Sometimes it’s best to just keep things within “Cancer Club,” those of us who have been there and understand the ups and downs of the illness. Cancer pushes the absurdity of living to the extreme, whether in the physical or social or emotional realm. And often even the most loving friends and family members will not get it.
I suppose it would be similar to the first rule of Fight Club: There’s no use talking about certain issues related to cancer with those who have never fought it.
Recently I was told by a dear friend that I should not worry about clothes and such, that those things are simply vanity. Honestly, I understand the perspective that regaining health should be more important than appearance. I get it. However, “living flat” in a society focused on buxom women is difficult.
When I had my bilateral mastectomy–surgery without reconstruction–I realized that breasts were everywhere. They are part of our society’s views on sexuality, womanhood, and self image. Women’s clothes and lingerie and fashion are built around them.
Basically, if you’re a woman, then you have breasts, and you learned early on in life that they are important.
And once they’re gone?
Breast cancer has forced me to come to terms with what makes me a woman. Also, on the more practical side, the surgery has compelled me to look at my clothing differently as I could no longer wear much of what was hanging in my closet. Suddenly being feminine had become a huge and seemingly impossible thing in my life.
And going out of the house among regular people who aren’t part of Cancer Club–people who only see the woman with the hair that’s just growing back after chemo and the flat chest–can be anxiety producing for me. Really, it can be hard to even imagine that I will ever feel comfortable–much less womanly–again. Because the only people who truly understand the issues of womanhood and breast cancer are either part of Cancer Club or work at your local Cancer Center.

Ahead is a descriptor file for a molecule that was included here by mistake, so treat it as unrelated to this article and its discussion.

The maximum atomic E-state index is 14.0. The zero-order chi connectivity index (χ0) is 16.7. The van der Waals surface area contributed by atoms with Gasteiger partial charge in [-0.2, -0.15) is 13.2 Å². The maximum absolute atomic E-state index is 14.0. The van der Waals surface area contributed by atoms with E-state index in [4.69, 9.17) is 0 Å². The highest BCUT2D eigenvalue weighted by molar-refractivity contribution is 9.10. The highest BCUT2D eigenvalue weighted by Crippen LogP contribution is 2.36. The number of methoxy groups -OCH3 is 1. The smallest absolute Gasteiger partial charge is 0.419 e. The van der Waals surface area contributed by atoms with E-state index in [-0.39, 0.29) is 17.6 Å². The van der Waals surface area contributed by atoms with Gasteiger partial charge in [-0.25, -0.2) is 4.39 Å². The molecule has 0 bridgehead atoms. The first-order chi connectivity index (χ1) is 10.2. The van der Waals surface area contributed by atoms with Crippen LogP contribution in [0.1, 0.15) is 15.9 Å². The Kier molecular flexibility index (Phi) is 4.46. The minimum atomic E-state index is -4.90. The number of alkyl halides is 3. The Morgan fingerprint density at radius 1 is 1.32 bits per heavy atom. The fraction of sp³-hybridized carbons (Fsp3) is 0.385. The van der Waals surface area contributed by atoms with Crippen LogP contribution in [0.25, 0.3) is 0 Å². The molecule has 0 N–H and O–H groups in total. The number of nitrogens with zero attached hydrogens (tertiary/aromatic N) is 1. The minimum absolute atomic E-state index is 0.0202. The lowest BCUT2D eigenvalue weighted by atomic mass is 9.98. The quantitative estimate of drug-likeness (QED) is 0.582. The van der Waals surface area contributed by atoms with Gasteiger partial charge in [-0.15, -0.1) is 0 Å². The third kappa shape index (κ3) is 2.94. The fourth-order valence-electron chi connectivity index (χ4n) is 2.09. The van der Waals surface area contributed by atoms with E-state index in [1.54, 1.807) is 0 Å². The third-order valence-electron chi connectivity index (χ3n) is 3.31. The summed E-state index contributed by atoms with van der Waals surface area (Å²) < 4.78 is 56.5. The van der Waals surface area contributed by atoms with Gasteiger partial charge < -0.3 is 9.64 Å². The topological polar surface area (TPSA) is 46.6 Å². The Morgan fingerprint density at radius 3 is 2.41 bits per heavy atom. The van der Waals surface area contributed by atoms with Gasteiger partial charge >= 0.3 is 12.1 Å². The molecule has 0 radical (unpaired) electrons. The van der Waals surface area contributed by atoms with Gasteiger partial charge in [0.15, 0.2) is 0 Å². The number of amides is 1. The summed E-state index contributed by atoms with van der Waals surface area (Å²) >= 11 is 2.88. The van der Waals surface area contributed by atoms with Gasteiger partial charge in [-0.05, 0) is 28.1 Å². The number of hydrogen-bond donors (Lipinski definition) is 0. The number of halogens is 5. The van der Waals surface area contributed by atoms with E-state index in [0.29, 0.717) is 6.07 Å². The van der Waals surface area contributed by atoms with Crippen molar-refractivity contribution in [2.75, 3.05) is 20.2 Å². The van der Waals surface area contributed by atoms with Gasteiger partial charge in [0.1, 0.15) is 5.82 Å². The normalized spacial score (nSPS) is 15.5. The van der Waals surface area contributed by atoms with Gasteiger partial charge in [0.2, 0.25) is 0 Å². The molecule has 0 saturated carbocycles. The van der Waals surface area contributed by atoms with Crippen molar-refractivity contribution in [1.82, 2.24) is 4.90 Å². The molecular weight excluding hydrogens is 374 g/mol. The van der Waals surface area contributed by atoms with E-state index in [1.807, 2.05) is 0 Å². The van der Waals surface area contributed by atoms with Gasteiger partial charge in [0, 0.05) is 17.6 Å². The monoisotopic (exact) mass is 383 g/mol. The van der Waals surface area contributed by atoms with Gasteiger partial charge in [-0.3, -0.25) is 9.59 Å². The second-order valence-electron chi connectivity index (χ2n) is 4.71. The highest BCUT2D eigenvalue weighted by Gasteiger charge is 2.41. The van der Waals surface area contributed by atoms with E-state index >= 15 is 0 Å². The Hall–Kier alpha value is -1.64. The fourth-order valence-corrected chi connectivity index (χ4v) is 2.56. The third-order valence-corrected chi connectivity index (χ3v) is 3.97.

So being called vain just because I worry about finding clothes that fit me now that I am flat? I wanted to scream. (I seem to find myself wanting to do that a lot lately, actually.)
Normal, healthy women, no matter their cup size, will most likely never be able to get it. And honestly, I pray that they will never have to hear the words, “You have cancer,” and then face an enormous surgery like a bilateral mastectomy.
Yes, regaining health and surviving cancer should be our focus. But for a woman with breast cancer, feeling feminine is also important. And regaining that feeling after breast cancer surgery and treatment is a big, big thing.
Cancer survivors want to feel beautiful and sexy. Check out the video of AnaOno’s fashion show in New York, which featured lingerie made for women living with breast cancer. Lovely and strong women–seven of whom are living with metastatic breast cancer–finally got their chance on the catwalk. Thank you, AnaOno, for creating lingerie just for us.